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Eutelsat is involved in an increasingly bitter dispute with its arch-rival SES Astra. The two giants are arguing over 500 MHz of satellite capacity at the 28.5 degrees East position, which is used to beam hundreds of channels into the UK and Ireland.
Eutelsat on October 16th filed a request for arbitration against SES with the Paris-based International Chamber of Commerce, arguing that SES Astra is in breach of an agreement signed with SES back in 1999 which co-ordinated the transmission of each party’s signals from 28.2 degrees East (over which there is no dispute) and 28.5 degrees East.
“Eutelsat’s position is that the agreement between SES and Media Broadcast, signed seven years ago, and only disclosed by SES in its release of 1 October 2012, violates the terms agreed in the 1999 Intersystem Coordination Agreement, specifically SES’s commitment to respect Eutelsat’s operations at 28.5 degrees East,” said Eutelsat in a statement.
SES fired back a robust – and highly detailed – statement explaining bluntly why they believe they are on safe ground. In essence, SES claims that they have acquired the disputed rights by means of an clear and above-board agreement with the company which actually owns the licence to use the frequencies. Moreover, they say the rights have the backing of the German regulator as well as the ITU. SES says it “strongly disagrees” with Eutelsat’s position and will “vigorously defend” its rights.
The full statement says: “SES has been granted rights to use German Ku-band orbital frequencies at the 28.5ºE orbital position effective from October 4, 2013 onwards pursuant to a 2005 agreement with German media service provider, Media Broadcast (“MB”) (as successor to T-Systems Business Services). MB holds a license for these frequencies issued by the Bundesnetzagentur, the German regulator, on the basis of German filings that have priority under the rules of the ITU.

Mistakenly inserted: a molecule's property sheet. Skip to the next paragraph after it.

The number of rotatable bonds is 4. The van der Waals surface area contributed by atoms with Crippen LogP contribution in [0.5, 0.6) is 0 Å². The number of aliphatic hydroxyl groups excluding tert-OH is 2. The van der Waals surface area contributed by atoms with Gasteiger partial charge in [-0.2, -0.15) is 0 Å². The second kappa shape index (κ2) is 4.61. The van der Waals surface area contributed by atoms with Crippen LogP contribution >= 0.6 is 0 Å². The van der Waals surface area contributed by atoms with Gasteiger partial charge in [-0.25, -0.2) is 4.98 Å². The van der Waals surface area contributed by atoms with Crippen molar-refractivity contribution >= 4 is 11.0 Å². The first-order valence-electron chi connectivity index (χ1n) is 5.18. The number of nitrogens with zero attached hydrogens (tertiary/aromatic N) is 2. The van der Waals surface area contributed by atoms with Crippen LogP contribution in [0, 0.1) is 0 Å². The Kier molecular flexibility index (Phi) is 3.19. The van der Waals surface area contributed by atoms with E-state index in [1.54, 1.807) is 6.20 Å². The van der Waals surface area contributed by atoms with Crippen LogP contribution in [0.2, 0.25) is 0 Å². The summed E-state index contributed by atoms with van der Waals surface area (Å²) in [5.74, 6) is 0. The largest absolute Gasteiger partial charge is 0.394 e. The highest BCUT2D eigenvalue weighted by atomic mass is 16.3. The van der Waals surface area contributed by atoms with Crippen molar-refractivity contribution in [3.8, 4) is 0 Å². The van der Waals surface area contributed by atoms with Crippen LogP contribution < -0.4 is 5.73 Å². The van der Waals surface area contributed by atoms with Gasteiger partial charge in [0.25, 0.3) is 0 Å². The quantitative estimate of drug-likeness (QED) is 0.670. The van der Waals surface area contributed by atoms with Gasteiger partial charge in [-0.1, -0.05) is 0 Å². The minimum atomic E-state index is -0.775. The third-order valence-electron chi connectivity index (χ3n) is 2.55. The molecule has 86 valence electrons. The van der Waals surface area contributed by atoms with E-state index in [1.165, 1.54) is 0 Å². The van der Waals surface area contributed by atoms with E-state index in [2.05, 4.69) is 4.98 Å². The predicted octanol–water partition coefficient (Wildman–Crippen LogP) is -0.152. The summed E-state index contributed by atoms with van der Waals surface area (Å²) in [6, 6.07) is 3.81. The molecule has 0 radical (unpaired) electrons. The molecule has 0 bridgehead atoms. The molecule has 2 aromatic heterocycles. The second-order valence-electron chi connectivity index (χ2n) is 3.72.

The agreement will give SES the right to use, on its fleet, 500 MHz of bandwidth at this orbital position adjacent to SES’s 28.2ºE in the frequency bands 11.45 – 11.70 GHz and 12.50 – 12.75 GHz in downlink and 14.00-14.50 GHz in uplink. SES has procured and will launch and operate new satellites (ASTRA 2E and ASTRA 2G) at 28.2ºE/28.5ºE, along with the recently launched ASTRA 2F satellite, to replace SES’s existing fleet at 28.2ºE and to provide new capacity. The new satellites in this neighbourhood will use the additional frequency spectrum as of October 2013 for DTH satellite television services in the U.K. and Ireland and for other services inside and outside of Europe.
Eutelsat is currently operating these frequencies on the Eurobird-1 satellite (also known as Eutelsat 28A) under a 1999 agreement with Deutsche Telekom AG (“DTAG”), the former licence holder of these rights before it transferred its satellite activity to MB in 2002. Eutelsat has commenced arbitral proceedings against DTAG and MB in April 2011, claiming that it has the rights to use these frequencies beyond October 2013.
Eutelsat also disputes the grant of right of use of these frequencies by MB to SES. SES strongly disagrees with Eutelsat’s position and will vigorously defend its right to use these frequencies from October 4, 2013 on the basis, among other things, that Eutelsat’s rights to these frequencies will expire on October 3, 2013, that nothing prevents SES from using these frequencies as of October 4, 2013 and that the filings pursuant to which MB’s licence for these frequencies was issued by the Bundesnetzagentur have priority under the rules of the ITU.
SES stresses it will launch new, powerful satellites to enhance coverage from 28.2/28.5, and bring the craft into use during 2013-2014, as well as the recently launched Astra 2F.
As far as Eutelsat is concerned it is worth re-stating that they already have one application before the Paris Arbitration Court, which SES declines to recognise.
It is also worth examining the damage this (potential) loss of 500 MHz of satellite capacity, and what it could represent to Eutelsat’s revenues. The disputed 500 MHz is about two-thirds of the satellite’s capacity, and equals about 30-transponder equivalents, or around 300 channels.